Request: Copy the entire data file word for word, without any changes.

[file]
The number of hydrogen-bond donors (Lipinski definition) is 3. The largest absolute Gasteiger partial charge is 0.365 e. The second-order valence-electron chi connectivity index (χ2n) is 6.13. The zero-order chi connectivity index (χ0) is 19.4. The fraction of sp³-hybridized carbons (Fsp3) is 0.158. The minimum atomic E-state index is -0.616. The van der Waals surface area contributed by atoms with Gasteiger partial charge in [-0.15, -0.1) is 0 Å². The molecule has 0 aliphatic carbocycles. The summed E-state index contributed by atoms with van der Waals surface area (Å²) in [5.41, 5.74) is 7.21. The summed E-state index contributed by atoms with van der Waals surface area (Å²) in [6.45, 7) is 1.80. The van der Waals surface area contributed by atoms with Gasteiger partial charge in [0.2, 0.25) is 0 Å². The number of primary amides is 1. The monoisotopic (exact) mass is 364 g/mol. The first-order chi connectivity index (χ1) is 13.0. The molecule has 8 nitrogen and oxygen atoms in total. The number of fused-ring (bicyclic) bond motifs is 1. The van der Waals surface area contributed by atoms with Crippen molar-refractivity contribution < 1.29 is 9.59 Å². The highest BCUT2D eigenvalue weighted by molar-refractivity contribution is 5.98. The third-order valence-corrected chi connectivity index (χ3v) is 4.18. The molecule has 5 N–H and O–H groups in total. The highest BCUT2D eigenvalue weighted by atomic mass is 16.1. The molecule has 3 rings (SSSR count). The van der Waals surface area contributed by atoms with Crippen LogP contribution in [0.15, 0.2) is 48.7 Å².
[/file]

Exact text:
The number of hydrogen-bond donors (Lipinski definition) is 3. The largest absolute Gasteiger partial charge is 0.365 e. The second-order valence-electron chi connectivity index (χ2n) is 6.13. The zero-order chi connectivity index (χ0) is 19.4. The fraction of sp³-hybridized carbons (Fsp3) is 0.158. The minimum atomic E-state index is -0.616. The van der Waals surface area contributed by atoms with Gasteiger partial charge in [-0.15, -0.1) is 0 Å². The molecule has 0 aliphatic carbocycles. The summed E-state index contributed by atoms with van der Waals surface area (Å²) in [5.41, 5.74) is 7.21. The summed E-state index contributed by atoms with van der Waals surface area (Å²) in [6.45, 7) is 1.80. The van der Waals surface area contributed by atoms with Gasteiger partial charge in [0.2, 0.25) is 0 Å². The number of primary amides is 1. The monoisotopic (exact) mass is 364 g/mol. The first-order chi connectivity index (χ1) is 13.0. The molecule has 8 nitrogen and oxygen atoms in total. The number of fused-ring (bicyclic) bond motifs is 1. The van der Waals surface area contributed by atoms with Crippen molar-refractivity contribution < 1.29 is 9.59 Å². The highest BCUT2D eigenvalue weighted by molar-refractivity contribution is 5.98. The third-order valence-corrected chi connectivity index (χ3v) is 4.18. The molecule has 5 N–H and O–H groups in total. The highest BCUT2D eigenvalue weighted by atomic mass is 16.1. The molecule has 3 rings (SSSR count). The van der Waals surface area contributed by atoms with Crippen LogP contribution in [0.15, 0.2) is 48.7 Å².